Words & Images by Mike Piercy,
Venice lover and friend of Views on Venice
It’s still dark. Very early in the morning an army of yellow-clad men and women descends on the piazze, calli and fondamente of La Serenissima.
The calli are quiet, a few early-rising tourists enjoying their hotel breakfasts, most still slumbering, oblivious to the stirring city. The vaporetti on the early morning shift disgorge office workers and those who serve the tourists, those who attend to attractions, along with the hosts of hospitality and hostelry. With similar mission, trains pull into Venezia Santa Lucia. Cars arrive at Piazzale Roma; hooting, jostling, fighting for space – permitted to go no further. The daily influx from Mestre and Padua begins, the city of Venice no longer affordable to the native Veneziani.
The detritus of yesterday and the night before lies scattered; wind-blown. Fag butts everywhere – Italy seems to be the smoking heart of the European continent. Those small, wafer thin slips of paper which envelop an ice-cream cornet, dropped casually, unthinkingly, selfishly, flutter and blow with even the gentlest eddy. Dawn seagulls have a last, uninterrupted forage in the waste bins scattering more rubbish.
Barges arrive at strategic points as yet with empty bellies, lilliputian cranes lifting off the trash trolleys. Each is personalized with iconic souvenirs and teddies, discarded by someone then rescued to adorn the trolley. Pairs of workers, their iridescent yellow and green uniforms bright in the breaking dawn, magically materialise as if from nowhere. They chat, they smoke, proceeding philosophically – if not contentedly – to their work. One wields a broom with a head of natural fibre, working his or her way along the edges of the calle, skilfully guiding, gathering, sweeping the litter into small piles to rest at convenient junctions for later collection.
These Trojans apart, Piazza San Marco is deserted (bar the occasional early morning runner), awaiting the hordes and masses soon to arrive. A short walk to Riva Degli Schiavoni, the stalls and traders still absent, more barges and brightly uniformed workers can be seen as far as the San Zaccaria vaporetto stop. They call and chat good-humouredly to the hoteliers, the restaurateurs, the shopkeepers, busily washing down their terraces – everyone known and familiar to each other; the daily routine. By Ponte dei Sospiri, the Bridge of Sighs, newlyweds seize a quiet photo opportunity, the irony of location not lost on the more discerning passer-by. To add to the bin barges those bearing laundry have moored, serving countless hotels and apartments, collecting, delivering, their jacquard sacks bringing colour to the brightening morning.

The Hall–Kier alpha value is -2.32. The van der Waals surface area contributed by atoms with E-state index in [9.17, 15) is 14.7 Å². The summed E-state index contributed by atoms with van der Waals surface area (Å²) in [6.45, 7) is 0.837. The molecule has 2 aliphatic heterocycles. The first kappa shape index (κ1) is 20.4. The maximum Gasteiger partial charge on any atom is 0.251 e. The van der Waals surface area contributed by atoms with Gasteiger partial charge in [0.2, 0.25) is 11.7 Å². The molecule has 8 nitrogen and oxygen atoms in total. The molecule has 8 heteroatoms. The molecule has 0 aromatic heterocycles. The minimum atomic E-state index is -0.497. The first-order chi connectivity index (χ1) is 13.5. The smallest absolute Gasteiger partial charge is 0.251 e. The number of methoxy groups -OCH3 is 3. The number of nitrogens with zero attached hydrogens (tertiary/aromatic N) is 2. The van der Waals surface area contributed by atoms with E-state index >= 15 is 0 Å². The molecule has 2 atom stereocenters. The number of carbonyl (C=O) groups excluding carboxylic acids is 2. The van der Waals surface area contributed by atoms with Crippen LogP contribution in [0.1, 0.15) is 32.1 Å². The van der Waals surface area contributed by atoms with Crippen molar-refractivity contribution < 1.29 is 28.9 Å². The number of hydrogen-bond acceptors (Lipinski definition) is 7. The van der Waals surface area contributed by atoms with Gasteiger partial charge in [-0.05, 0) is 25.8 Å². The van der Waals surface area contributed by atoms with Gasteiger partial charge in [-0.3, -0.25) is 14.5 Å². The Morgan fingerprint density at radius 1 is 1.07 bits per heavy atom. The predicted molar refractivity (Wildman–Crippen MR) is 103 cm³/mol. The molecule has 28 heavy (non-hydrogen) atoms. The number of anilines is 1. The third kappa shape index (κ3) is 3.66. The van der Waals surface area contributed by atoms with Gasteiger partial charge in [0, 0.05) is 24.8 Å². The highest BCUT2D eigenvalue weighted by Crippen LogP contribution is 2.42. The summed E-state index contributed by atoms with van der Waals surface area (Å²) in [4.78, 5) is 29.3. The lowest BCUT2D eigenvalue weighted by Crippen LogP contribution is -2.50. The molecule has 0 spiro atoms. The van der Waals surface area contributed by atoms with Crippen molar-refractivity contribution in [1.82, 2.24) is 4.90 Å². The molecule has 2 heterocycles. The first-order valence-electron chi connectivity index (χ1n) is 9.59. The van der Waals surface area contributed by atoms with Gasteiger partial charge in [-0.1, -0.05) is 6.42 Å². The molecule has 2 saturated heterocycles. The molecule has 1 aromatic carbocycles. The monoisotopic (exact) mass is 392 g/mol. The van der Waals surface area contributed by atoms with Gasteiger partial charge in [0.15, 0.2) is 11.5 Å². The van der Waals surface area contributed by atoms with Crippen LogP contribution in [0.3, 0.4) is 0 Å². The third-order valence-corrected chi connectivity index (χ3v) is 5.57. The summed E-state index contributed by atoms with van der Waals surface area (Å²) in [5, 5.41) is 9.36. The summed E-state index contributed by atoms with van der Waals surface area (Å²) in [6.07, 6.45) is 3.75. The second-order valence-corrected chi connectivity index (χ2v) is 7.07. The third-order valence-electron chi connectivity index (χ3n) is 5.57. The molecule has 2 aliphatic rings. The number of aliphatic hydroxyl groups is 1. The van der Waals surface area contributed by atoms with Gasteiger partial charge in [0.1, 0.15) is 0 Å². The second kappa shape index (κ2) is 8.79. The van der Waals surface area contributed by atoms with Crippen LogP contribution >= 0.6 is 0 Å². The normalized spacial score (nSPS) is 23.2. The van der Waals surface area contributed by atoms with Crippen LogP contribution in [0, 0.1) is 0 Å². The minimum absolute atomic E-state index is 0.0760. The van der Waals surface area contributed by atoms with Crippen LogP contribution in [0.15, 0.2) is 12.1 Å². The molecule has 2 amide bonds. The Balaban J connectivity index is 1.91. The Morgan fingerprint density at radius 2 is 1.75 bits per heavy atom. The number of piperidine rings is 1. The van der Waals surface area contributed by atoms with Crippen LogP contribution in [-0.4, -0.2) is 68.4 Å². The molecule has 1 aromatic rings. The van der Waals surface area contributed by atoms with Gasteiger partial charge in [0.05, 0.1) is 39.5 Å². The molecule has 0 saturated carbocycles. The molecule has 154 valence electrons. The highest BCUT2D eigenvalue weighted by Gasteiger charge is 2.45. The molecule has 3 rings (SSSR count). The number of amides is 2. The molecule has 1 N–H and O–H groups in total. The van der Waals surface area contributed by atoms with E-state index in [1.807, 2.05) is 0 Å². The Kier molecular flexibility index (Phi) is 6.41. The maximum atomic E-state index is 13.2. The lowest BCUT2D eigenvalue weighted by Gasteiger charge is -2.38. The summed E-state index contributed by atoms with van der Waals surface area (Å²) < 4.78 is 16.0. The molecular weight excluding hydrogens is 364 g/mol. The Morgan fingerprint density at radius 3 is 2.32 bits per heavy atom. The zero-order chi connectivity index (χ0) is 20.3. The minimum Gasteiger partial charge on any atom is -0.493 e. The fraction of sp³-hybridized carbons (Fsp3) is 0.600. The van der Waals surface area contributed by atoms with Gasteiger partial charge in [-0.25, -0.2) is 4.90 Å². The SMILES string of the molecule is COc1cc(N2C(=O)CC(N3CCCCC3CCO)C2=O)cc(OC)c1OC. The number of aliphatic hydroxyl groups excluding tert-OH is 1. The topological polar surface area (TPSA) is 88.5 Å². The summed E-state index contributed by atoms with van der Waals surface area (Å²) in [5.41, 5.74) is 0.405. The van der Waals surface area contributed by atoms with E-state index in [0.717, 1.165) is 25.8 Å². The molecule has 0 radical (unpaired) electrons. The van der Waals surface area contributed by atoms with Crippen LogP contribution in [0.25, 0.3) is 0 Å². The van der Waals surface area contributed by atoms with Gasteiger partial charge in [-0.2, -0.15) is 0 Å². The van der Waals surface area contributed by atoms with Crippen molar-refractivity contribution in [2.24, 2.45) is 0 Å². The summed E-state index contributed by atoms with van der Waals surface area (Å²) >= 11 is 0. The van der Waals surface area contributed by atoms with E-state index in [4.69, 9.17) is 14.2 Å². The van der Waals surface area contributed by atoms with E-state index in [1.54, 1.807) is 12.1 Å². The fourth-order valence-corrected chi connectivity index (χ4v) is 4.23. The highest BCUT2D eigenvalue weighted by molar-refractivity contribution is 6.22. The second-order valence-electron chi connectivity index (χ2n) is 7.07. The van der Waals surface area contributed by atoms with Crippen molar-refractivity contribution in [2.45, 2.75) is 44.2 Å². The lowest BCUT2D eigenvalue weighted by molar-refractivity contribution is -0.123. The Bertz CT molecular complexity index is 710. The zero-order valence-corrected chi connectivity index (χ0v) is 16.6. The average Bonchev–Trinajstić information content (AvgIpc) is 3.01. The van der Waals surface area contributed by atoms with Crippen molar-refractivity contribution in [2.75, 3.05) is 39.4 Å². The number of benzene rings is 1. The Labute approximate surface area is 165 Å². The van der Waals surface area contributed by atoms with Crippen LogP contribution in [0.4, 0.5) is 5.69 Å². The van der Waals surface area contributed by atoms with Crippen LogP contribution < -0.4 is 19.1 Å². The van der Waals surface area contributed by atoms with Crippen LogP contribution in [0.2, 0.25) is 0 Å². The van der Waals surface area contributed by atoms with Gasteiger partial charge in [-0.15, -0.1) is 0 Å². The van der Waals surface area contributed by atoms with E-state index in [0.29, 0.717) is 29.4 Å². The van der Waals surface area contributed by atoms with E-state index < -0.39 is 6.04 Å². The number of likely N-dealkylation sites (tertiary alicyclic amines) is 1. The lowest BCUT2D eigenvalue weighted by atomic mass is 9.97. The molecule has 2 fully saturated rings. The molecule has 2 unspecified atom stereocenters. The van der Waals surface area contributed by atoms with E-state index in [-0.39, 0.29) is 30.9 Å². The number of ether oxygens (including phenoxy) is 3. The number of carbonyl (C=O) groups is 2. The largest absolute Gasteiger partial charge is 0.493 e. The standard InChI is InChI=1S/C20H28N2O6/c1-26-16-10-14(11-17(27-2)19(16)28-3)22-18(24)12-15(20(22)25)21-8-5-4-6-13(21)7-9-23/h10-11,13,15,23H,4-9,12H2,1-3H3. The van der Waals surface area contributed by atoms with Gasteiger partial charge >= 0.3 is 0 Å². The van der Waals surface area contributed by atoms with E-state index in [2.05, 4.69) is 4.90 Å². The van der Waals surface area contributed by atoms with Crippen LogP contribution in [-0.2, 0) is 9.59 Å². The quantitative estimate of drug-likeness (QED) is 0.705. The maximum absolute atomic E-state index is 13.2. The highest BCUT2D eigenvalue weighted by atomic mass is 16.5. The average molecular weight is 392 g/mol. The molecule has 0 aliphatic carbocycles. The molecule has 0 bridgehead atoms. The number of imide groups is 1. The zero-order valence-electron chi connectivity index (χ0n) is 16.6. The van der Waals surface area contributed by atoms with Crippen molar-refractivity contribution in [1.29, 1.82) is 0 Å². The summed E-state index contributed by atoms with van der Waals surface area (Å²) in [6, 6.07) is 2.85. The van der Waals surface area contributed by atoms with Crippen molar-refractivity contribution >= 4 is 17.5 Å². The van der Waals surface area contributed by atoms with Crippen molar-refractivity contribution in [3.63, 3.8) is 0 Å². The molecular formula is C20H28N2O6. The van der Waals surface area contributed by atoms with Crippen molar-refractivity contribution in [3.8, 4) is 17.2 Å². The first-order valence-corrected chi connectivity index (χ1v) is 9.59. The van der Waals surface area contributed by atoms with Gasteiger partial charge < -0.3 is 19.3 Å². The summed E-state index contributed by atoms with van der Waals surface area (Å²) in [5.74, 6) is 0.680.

Heading north into Castello and Cannaregio, the deeper city, further luminescent pairs sweep and gather. The sun is rising; though the alleys still darkened by their narrowness and towering, lofty buildings standing stolidly face to face. Having swept the calli they collect the rubbish for the residents, trolleys defying the width of tiny lanes. Cleverly engineered wheel structures ease the effort as they are heaved up and down over bridges. Small rubbish bags hang from the doors of some homes while a knock on the doors of others brings a grateful greeting and reward. The bags and brimming trolleys bear clear demarcation of waste and recycling, the collectors fastidious in their separation. Emptied, they fill the waiting, gaping mouths of the barges.
Cardboard coffee cups, water bottles, Murano tour leaflets, lollipop sticks, cigarette and cigar butts, all bearing witness to a careless, disposable society, are systematically gathered. Bins, surrounded by litter and scavenged food remnants excavated by the seagulls, are tidied and emptied with unhurried, scrupulous attention to detail. They flow through the city, a tide of tidiers, streets, piazze and bins washed clean behind. These silent warriors of the dawn, unseen by tourists, their work unnoticed by many, taken for granted by some: the unsung heroes of Venice